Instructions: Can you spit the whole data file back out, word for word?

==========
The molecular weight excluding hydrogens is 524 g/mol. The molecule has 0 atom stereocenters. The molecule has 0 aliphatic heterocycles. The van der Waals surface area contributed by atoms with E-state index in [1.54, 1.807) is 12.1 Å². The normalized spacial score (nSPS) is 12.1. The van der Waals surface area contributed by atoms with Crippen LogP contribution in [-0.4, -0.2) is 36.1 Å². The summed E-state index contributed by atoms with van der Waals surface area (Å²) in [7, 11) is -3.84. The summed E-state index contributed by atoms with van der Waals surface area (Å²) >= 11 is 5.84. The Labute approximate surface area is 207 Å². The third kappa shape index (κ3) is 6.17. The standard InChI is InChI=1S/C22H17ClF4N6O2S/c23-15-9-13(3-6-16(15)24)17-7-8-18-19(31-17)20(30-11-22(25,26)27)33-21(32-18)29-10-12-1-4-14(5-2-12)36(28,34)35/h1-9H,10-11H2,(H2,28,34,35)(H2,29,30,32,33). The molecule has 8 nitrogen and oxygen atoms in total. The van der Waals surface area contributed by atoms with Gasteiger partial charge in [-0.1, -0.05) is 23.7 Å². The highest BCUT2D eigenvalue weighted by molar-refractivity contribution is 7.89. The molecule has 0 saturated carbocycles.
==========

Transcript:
The molecular weight excluding hydrogens is 524 g/mol. The molecule has 0 atom stereocenters. The molecule has 0 aliphatic heterocycles. The van der Waals surface area contributed by atoms with E-state index in [1.54, 1.807) is 12.1 Å². The normalized spacial score (nSPS) is 12.1. The van der Waals surface area contributed by atoms with Crippen LogP contribution in [-0.4, -0.2) is 36.1 Å². The summed E-state index contributed by atoms with van der Waals surface area (Å²) in [7, 11) is -3.84. The summed E-state index contributed by atoms with van der Waals surface area (Å²) >= 11 is 5.84. The Labute approximate surface area is 207 Å². The third kappa shape index (κ3) is 6.17. The standard InChI is InChI=1S/C22H17ClF4N6O2S/c23-15-9-13(3-6-16(15)24)17-7-8-18-19(31-17)20(30-11-22(25,26)27)33-21(32-18)29-10-12-1-4-14(5-2-12)36(28,34)35/h1-9H,10-11H2,(H2,28,34,35)(H2,29,30,32,33). The molecule has 8 nitrogen and oxygen atoms in total. The van der Waals surface area contributed by atoms with Gasteiger partial charge in [-0.1, -0.05) is 23.7 Å². The highest BCUT2D eigenvalue weighted by molar-refractivity contribution is 7.89. The molecule has 0 saturated carbocycles.